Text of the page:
Figure 1: Gene alteration of YWHAZ, TP53 and CDKN2A in bladder cancer patients.

Table 1: The characteristics of patients with TP53 alteration (+: altered; −: unaltered)

 

 

YWHAZ (−) TP53 (+)

YWHAZ (+) TP53 (+)

P Value

Age (Mean ± SD)

 

67.69 ± 9.12

66.33 ± 11.11

0.823

Gender (n%)

Male

37 (56.1)

13 (19.7)

0.556

Female

13 (19.7)

3 (4.5)

T (n%)

2

14 (21.2)

4 (6.1)

0.925

3

22 (33.3)

8 (12.1)

4

7 (10.6)

2 (3.0)

 

Tx

7 (10.6)

2 (3.0)

 

N (n%)

0

28 (42.4)

6 (9.1)

0.215

1

4 (6.1)

3 (4.5)

2

9 (13.6)

5 (7.6)

3

4 (6.1)

0 (0)

 

Nx

5 (7.6)

2 (3.0)

 

M (n%)

0

26 (39.3)

10 (15.1)

0.385

1

2 (3.0)

0 (0)

 

Mx

22 (33.3)

6 (9.1)

 

Living Status (n%)

Living

21 (31.8)

10 (15.1)

0.153

Decreased

29 (43.9)

6 (9.1)

Table 2: The characteristics of patients with CDKN2A alteration (+: altered; −: unaltered)

 

 

YWHAZ (−) CDKN2A (+)

YWHAZ (+) CDKN2A (+)

P Value

Age (Mean ± SD)

68.07 ± 9.50

68.33 ± 8.90

0.934

Gender (n%)

Male

32 (61.5)

7 (13.5)

0.802

Female

11 (21.2)

2 (3.8)

T (n%)

2

11 (21.2)

1 (1.9)

0.404

3

22 (42.3)

5 (9.6)

4

6 (11.5)

0 (0)

Tx

4 (7.7)

3 (5.8)

N (n%)

0

26 (50.0)

5 (9.6)

0.618

1

4 (7.7)

1 (1.9)

2

8 (15.4)

0 (0)

3

1 (1.9)

0 (0)

Nx

4 (7.7)

3 (5.8)

M (n%)

0

26 (50.0)

3 (5.8)

0.252

1

2 (3.8)

1 (1.9)

Mx

15 (28.8)

5 (9.6)

Living Status (n%)

Living

19 (36.5)

6 (11.5)

0.22

Decrease

24 (46.2)

3 (5.8)

mRNA level was consistent with gene change.

Figure 2: mRNA level was consistent with gene change. Functional plotting of the corresponding mRNA level in relation to genetic status of (A) YWHAZ, (B) CDKN2A and (C) TP53.

We then studied cases with alterations in either gene, namely CDKN2A, or TP53 and grouped cases according to co-occurrence of YWHAZ amplification. Demographic and clinicopathological parameters were summarized in Tables 1 and 2, and age, gender, T stage, nodal involvement, metastasis, or living status was not significantly different between TP53 mutated or CDKN2A deleted patients with or without YWHAZ amplification (Table 1 and Table 2). Patients with both YWHAZ amplification and CDKN2A loss demonstrated significantly better overall survival (OS) compared with CDKN2A loss alone (Figure 3A). Nonetheless, the disease-free survival (DFS) was not significantly different (Figure 3B). Patients with both YWHAZ amplification and TP53 mutation demonstrated significantly better overall survival (OS) and disease-free survival (DFS) compared with TP53 mutation alone (Figure 3C3D). For CDKN2A, cases with both alterations versus single alteration did not demonstrate significant differences in enrichments at mRNA, protein, CNV, or mutation level (data not shown). For TP53, cases with both alterations versus single alteration demonstrated a series of significantly enriched genes at mRNA expression level. When those genes were input into DAVID, we noticed that proteolysis was the top enriched biological process between patients with both TP53 mutation and YWHAZ amplification, and patients with solely TP53 mutation (Figure 4). We then tried to analysis the interactions between TP53, CDKN2A, and YWHAZ alteration via computation, yet the strength of direct interaction between the nodes was solely moderate (Figure 5).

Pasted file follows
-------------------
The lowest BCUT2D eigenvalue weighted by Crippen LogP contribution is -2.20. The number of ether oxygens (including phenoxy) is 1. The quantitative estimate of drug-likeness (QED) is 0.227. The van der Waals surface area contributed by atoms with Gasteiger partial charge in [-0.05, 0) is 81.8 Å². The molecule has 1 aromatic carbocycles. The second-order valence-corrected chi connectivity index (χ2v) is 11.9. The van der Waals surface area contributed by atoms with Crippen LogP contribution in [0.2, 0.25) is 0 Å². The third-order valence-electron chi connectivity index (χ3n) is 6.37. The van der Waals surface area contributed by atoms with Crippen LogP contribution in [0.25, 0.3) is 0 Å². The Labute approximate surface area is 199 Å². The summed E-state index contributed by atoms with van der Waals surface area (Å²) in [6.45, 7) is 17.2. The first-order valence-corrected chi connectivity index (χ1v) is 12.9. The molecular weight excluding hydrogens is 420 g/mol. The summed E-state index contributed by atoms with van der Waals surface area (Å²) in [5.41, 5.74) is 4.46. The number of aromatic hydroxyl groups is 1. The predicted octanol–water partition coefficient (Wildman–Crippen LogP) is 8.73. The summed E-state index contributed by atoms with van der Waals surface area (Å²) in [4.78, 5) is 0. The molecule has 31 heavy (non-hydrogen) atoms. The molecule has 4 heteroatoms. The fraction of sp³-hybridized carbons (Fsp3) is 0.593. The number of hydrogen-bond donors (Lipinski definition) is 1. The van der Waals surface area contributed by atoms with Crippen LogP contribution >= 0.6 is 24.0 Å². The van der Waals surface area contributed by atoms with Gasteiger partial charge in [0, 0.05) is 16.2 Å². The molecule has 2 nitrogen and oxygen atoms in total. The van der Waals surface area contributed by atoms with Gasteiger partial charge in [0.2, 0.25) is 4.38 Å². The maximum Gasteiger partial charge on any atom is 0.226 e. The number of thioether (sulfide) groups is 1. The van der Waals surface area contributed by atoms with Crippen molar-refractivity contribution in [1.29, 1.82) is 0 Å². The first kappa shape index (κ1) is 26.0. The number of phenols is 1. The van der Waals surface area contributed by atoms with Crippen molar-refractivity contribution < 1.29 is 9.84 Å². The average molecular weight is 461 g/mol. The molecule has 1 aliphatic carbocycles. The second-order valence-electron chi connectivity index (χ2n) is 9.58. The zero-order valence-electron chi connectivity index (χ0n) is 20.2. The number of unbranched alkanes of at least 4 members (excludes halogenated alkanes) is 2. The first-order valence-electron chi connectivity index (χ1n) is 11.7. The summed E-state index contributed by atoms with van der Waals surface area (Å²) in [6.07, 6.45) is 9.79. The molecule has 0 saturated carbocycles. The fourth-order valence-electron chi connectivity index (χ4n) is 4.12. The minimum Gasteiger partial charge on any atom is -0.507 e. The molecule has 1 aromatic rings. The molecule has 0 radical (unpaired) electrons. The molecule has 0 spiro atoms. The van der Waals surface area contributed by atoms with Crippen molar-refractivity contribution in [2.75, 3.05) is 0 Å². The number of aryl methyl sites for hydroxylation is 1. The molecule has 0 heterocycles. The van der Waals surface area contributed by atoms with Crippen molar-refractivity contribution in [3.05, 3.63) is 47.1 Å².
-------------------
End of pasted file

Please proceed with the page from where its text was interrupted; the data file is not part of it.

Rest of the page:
Coexistence of YWHAZ amplification contribute to better prognosis with CDKN2A or TP53 loss.

Figure 3: Coexistence of YWHAZ amplification contribute to better prognosis with CDKN2A or TP53 loss.

Biological process of the significantly enriched genes between both YWHAZ and TP53 alteration and single TP53 alteration.

Figure 4: Biological process of the significantly enriched genes between both YWHAZ and TP53 alteration and single TP53 alteration.

The interactions between TP53, CDKN2A, and YWHAZ alteration.

Figure 5: The interactions between TP53, CDKN2A, and YWHAZ alteration.

We summarized the CNA and expression status of YWHAZ based on the study of Cancer Cell Line Encyclopedia. A total of 54 breast cancer, 7 prostate cancer and 24 urinary tract cancer cell lines were included. The profile of YWHAZ change and its mRNA expression status in this three cancer types was showed in Table 3. Details in different cell lines was showed in Supplementary Table 1.

Table 3: The profile of YWHAZ gene and expression status in breast, prostate and urinary tract cancer cell lines

cancer type

YWHAZ status

Cell lines count

breast

amplification

9

mRNA upregulation

5

mRNA downregulation

1

unchanged

45

prostate

amplification

1

unchanged

6

Urinary tract

mRNA upregulation

3

unchanged

21

DISCUSSION